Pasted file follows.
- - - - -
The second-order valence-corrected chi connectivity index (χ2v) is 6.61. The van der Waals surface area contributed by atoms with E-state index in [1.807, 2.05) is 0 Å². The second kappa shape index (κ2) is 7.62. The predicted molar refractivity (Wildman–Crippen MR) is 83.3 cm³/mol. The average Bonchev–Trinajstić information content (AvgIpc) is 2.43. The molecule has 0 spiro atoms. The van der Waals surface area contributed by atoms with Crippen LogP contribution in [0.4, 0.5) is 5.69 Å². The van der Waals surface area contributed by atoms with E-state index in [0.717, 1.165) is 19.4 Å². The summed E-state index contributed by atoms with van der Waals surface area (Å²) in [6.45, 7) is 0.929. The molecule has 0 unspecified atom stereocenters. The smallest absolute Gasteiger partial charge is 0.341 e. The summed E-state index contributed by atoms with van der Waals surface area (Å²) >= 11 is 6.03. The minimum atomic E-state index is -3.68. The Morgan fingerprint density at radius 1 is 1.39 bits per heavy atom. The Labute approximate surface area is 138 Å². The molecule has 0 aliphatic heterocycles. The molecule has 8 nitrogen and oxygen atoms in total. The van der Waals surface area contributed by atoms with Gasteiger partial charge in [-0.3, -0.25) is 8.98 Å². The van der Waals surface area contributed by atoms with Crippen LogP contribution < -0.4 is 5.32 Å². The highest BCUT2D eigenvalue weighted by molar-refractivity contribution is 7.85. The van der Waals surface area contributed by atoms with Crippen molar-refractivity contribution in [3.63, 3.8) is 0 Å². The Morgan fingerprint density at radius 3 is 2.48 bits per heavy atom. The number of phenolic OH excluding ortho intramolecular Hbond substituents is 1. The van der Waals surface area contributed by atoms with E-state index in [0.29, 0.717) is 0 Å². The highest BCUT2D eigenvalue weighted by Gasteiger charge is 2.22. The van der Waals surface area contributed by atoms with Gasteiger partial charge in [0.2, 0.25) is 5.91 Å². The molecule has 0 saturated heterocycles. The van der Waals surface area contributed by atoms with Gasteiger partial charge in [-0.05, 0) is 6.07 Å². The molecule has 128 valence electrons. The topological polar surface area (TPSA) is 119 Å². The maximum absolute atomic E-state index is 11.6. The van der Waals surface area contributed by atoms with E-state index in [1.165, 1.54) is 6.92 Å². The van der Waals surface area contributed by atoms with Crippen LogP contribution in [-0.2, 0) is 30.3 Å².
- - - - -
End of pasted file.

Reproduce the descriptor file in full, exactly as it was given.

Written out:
The second-order valence-corrected chi connectivity index (χ2v) is 6.61. The van der Waals surface area contributed by atoms with E-state index in [1.807, 2.05) is 0 Å². The second kappa shape index (κ2) is 7.62. The predicted molar refractivity (Wildman–Crippen MR) is 83.3 cm³/mol. The average Bonchev–Trinajstić information content (AvgIpc) is 2.43. The molecule has 0 spiro atoms. The van der Waals surface area contributed by atoms with Crippen LogP contribution in [0.4, 0.5) is 5.69 Å². The van der Waals surface area contributed by atoms with E-state index in [0.717, 1.165) is 19.4 Å². The summed E-state index contributed by atoms with van der Waals surface area (Å²) in [6.45, 7) is 0.929. The molecule has 0 unspecified atom stereocenters. The smallest absolute Gasteiger partial charge is 0.341 e. The summed E-state index contributed by atoms with van der Waals surface area (Å²) >= 11 is 6.03. The minimum atomic E-state index is -3.68. The Morgan fingerprint density at radius 1 is 1.39 bits per heavy atom. The Labute approximate surface area is 138 Å². The molecule has 0 aliphatic heterocycles. The molecule has 8 nitrogen and oxygen atoms in total. The van der Waals surface area contributed by atoms with Gasteiger partial charge in [-0.3, -0.25) is 8.98 Å². The van der Waals surface area contributed by atoms with Crippen LogP contribution < -0.4 is 5.32 Å². The highest BCUT2D eigenvalue weighted by molar-refractivity contribution is 7.85. The van der Waals surface area contributed by atoms with Crippen molar-refractivity contribution in [3.63, 3.8) is 0 Å². The Morgan fingerprint density at radius 3 is 2.48 bits per heavy atom. The number of phenolic OH excluding ortho intramolecular Hbond substituents is 1. The van der Waals surface area contributed by atoms with E-state index in [0.29, 0.717) is 0 Å². The highest BCUT2D eigenvalue weighted by Gasteiger charge is 2.22. The van der Waals surface area contributed by atoms with Gasteiger partial charge in [0.2, 0.25) is 5.91 Å². The molecule has 0 saturated heterocycles. The van der Waals surface area contributed by atoms with Gasteiger partial charge in [-0.05, 0) is 6.07 Å². The molecule has 128 valence electrons. The topological polar surface area (TPSA) is 119 Å². The maximum absolute atomic E-state index is 11.6. The van der Waals surface area contributed by atoms with E-state index in [1.165, 1.54) is 6.92 Å². The van der Waals surface area contributed by atoms with Crippen LogP contribution in [-0.2, 0) is 30.3 Å².